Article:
Rajdeep Sardesai greets the 1st Dileep Padgaonkar Memorial Lecture

To commemorate the life of Dileep Padgaonkar, veteran journalist and founding member of Pune International Centre (PIC); PIC and Symbiosis International University organised the first Dileep Padgaonkar memorial lecture on “Responsibilities of the Conventional Media in the Age of Proliferating Social Media” on November 27, 2017. The lecture was delivered the renowned journalist, Rajdeep Sardesai, who shared the dais with Dr Raghunath Mashelkar, former chairman of CSIR; Prof. S.B. Majumdar, Founder and Chairman Symbiosis Society and Prof. Rajane Gupte, Vice Chancellor, SIU.

Recalling the fond memories of PIC’s inception, Prof. Mashelkar reasserted Prof. Padgaonkar’s vision to make PIC an international centre with a global outlook. Prof. Majumdar shared his gratitude towards Mr Padgaonkar’s commendable association with Symbiosis where he chaired the R.K. Laxman chair and delivered thought-provoking lectures across all institutions of SIU.

Sardesai, who had been associated with Padgaonkar since the birth of his journalism career, spoke about his earnest desire in making journalism plural and liberal by rebuilding the Chinese wall between marketing and editing. “The only people I see challenging this, are not mainstream media, but it is those who inhabit smaller websites like Alt News”, Sardesai said. Calling mainstream TV news Ravan School of Journalism with 100 heads propping up on TV screens, he agreed on the inclination of mainstream media on sensationalism and dramatics.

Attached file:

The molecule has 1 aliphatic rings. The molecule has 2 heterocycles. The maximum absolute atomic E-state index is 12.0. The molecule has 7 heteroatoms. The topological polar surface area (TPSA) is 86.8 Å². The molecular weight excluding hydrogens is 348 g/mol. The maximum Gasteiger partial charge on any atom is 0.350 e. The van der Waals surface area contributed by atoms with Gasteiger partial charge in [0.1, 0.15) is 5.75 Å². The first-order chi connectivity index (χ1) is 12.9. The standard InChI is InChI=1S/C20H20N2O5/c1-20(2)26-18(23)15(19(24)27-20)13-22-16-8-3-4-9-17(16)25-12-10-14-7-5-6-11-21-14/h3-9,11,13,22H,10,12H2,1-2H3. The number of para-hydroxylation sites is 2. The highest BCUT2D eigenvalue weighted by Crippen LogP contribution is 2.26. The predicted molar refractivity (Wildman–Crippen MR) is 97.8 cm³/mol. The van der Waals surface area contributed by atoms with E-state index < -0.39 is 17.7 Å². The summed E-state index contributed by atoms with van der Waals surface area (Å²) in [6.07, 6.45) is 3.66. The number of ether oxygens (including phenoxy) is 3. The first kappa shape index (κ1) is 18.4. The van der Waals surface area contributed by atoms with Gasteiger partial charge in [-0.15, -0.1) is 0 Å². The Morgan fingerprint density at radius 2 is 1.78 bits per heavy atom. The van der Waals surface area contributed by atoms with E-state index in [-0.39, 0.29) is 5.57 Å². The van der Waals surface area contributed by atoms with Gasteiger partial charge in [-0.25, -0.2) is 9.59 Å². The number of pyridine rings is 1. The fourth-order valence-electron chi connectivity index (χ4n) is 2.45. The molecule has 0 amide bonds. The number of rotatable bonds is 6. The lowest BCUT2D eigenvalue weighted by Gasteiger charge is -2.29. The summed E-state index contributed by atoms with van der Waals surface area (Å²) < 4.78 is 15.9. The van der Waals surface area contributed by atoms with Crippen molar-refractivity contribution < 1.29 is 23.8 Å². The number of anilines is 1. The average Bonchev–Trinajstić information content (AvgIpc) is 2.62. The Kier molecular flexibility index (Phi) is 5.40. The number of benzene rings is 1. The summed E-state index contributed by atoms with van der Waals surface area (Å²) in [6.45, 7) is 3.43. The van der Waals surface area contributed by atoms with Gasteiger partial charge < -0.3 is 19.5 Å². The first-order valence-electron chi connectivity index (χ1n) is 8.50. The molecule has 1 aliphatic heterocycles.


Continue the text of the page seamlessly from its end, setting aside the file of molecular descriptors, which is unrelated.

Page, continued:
On the role of proliferating social media in our lives, Desai added that he has never been aware of an anti-social element being called a social media. Summing up the lecture, Desai reiterating on the power of samvad (effective communication) in making a difference in the life of people.

In conversation with Dileep Padgaonkar: India during Emergency

Image courtesy: The Hindu
Image courtesy: The Hindu

Dileep Padgaonkar, eminent journalist and consulting editor of the Times of India, recollects his experiences of being part of the Press during the dark ages of the Emergency period.

Q) Can you recount your experiences as an Indian journalist during the period of Emergency? How did you tackle them?
The declaration of Emergency and the clamping down of the freedom of the press came to us, as it came to everyone else, as a profound shock. Not since India had become independent had we experienced anything as this sort of fascist censorship.

Therefore, there were various ways to deal with the situation. Some newspapers chose the path of defiance. Some other newspapers, including the Times of India, decided that in the larger institutional interest, one should find out other ways to ensure that one should not toe-kneel to the Government.